It depends, doesn't it? It depends on how you've been taught to think about Jesus. It depends on how you're allowed to think about Jesus, on how you allow yourself to think about Jesus.

Many of us who read scripture of Not-Nice Jesus try to ignore his bad behavior. We skip over it. Yes, it's in the Bible, but we're not going to talk about that one. Look away. Look away. Remember how he took the children on his knee, saying, "Let them come to me." Deep down, he's very nice. He's Jesus.

Or we explain it. He was having a bad day. Some people can explain away all the ugly parts of scripture. It takes them a while, but they make a convincing case. I've read brilliant professors of scripture who do Olympic-level gymnastics to explain how Jesus didn't really mean what you think he means. These are very smart people with whom I am too unqualified and too nice to argue. I am intimidated by their footnotes. Jesus is always nice. I'm just not intelligent enough to realize it.

Or, we like it. A lot. Some people crave passages like this. In this political and social climate passages like today's ignite people's passion. "I'm sick of this nicey-nice, politically correct Jesus! Swords and fire and families going at each other? Booyah! This Thanksgiving I'm gonna tell my mother in-law what I really think about her religion and her politics! And her potato salad, too!"

When Jesus isn't nice, some of us ignore him, some of us explain him, some of us draft him into service. 

What do you do? What do you do when Jesus isn't nice?


What are we supposed to do when Jesus isn't nice?

This past week, I've read and watched several examinations of this scripture. My favorite is the one by writer and mom, Stephanie Phillips. I've put the address of her video in the sermon blog. It's called, "Grace Stinks: When the Healer Carries a Sword," and it's better than any explanation I've heard. Probably because it's not an explanation, nor is it a denial, nor is it a call to arms. I will take her example and try not to solve this not-nice Jesus-problem for you, if indeed it is a problem. Just because it's a problem for me doesn't mean you give a hoot. I find it a problem because my first inclination as a preacher is to solve all your problems. That would be nice. I want to be nice.

AND THAT - I think - is the real problem. Not the scripture. Not that Jesus is or isn't nice. It's that we want to be nice. Nice is our goal. And so, we want Jesus to embody our highest wants and goals. 

Now, that works. It works whether we want Jesus to be nice, or mean, or whatever. What are your highest goals? What are your expectations of yourself? Aren't they exactly the same expectations you have for Jesus? Who's worshiping whom?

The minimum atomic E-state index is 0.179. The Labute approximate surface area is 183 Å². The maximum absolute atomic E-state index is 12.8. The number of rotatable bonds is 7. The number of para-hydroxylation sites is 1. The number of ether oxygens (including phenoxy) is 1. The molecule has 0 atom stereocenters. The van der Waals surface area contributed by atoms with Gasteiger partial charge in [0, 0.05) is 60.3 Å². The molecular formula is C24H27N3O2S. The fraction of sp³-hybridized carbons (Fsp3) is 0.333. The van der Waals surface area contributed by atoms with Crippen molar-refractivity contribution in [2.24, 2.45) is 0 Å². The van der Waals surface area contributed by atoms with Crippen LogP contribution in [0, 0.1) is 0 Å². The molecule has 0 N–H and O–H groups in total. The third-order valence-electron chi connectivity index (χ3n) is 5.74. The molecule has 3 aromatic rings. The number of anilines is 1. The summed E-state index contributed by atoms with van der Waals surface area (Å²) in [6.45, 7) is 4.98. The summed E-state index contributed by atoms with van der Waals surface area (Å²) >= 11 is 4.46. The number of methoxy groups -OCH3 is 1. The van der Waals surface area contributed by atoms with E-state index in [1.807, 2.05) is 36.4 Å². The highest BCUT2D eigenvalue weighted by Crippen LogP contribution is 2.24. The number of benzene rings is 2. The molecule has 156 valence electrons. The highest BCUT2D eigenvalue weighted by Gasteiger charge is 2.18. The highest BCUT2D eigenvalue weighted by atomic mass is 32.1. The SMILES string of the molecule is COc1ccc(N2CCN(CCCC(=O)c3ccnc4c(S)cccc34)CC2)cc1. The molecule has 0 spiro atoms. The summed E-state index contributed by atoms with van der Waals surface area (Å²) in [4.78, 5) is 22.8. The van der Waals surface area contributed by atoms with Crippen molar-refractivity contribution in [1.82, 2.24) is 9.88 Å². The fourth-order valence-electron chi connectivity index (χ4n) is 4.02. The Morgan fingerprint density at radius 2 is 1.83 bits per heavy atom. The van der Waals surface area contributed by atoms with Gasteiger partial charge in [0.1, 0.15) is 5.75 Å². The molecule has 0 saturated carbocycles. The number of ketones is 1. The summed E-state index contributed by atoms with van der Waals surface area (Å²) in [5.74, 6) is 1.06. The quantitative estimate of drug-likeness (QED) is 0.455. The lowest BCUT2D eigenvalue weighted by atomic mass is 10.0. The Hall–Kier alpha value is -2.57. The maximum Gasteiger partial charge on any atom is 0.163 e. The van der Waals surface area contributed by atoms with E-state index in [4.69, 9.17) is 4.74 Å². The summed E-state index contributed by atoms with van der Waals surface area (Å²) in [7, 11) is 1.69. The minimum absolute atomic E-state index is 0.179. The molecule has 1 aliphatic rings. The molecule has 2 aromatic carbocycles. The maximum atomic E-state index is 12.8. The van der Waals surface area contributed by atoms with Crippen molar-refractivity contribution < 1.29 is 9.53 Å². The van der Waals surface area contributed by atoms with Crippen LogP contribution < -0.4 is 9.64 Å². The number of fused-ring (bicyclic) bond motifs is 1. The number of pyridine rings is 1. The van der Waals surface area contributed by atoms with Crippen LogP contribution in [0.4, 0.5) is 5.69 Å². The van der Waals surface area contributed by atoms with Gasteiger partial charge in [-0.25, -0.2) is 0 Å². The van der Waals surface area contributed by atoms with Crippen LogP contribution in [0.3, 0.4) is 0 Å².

People are weird. Anyone who takes human form is weird. People can be really nice. And people can be really mean. They can bring sweetness and they can bring a sword. We see other people do both, all the time. We see ourselves do both less often, because we're normal. And because we're usually pretty nice to ourselves. 

The question, then, isn't which Jesus is the "right" Jesus. It isn't whether you see Jesus as meek and mild, or whether you see him marching onward as the first Christian soldier. Because both images can be pulled from the Bible. 

The question is, how do you imagine yourself? How do you want to see yourself? How would you be if all the nice people, and all the mean people, and all the weird people would just get out of your way? How would you be if all the people of your household - your mother, your father, your son or daughter, your mother-in-law, your daughter-in-law, your boss, your friends - 

… how would you be if you didn't always have them trying to shape you into somebody else? Who would you be if you didn't have to always be so nice?

Would you bear a striking resemblance to your image of Jesus? Or would Jesus make you into somebody new?

The Bible never talks about making people better. It never talks about making people nice. The Bible talks about making all of us - you, me, all people, even all creation - into something new. 

Isaiah 43:19: "See, I am doing a new thing." (NIV). Revelation 21:1: "Then I saw a new heaven and a new earth." (NRSV).

Not a nice heaven and a nice earth. A new heaven and a new earth. Isaiah says, "NOW it springs forth; do you not see it?"

No. We probably don't. Because we're looking to our own goals. Because we're trying harder to be nice than faithful. Because we're not yet how we or God want us to be. 

Jesus is not nice. Jesus is new. He is always new. Do you not perceive it? God wants the same for you. Not to be nice. But to be made new in Jesus. 

We don't always know what that means. If we did, it wouldn't be new. 


For further reading and watching: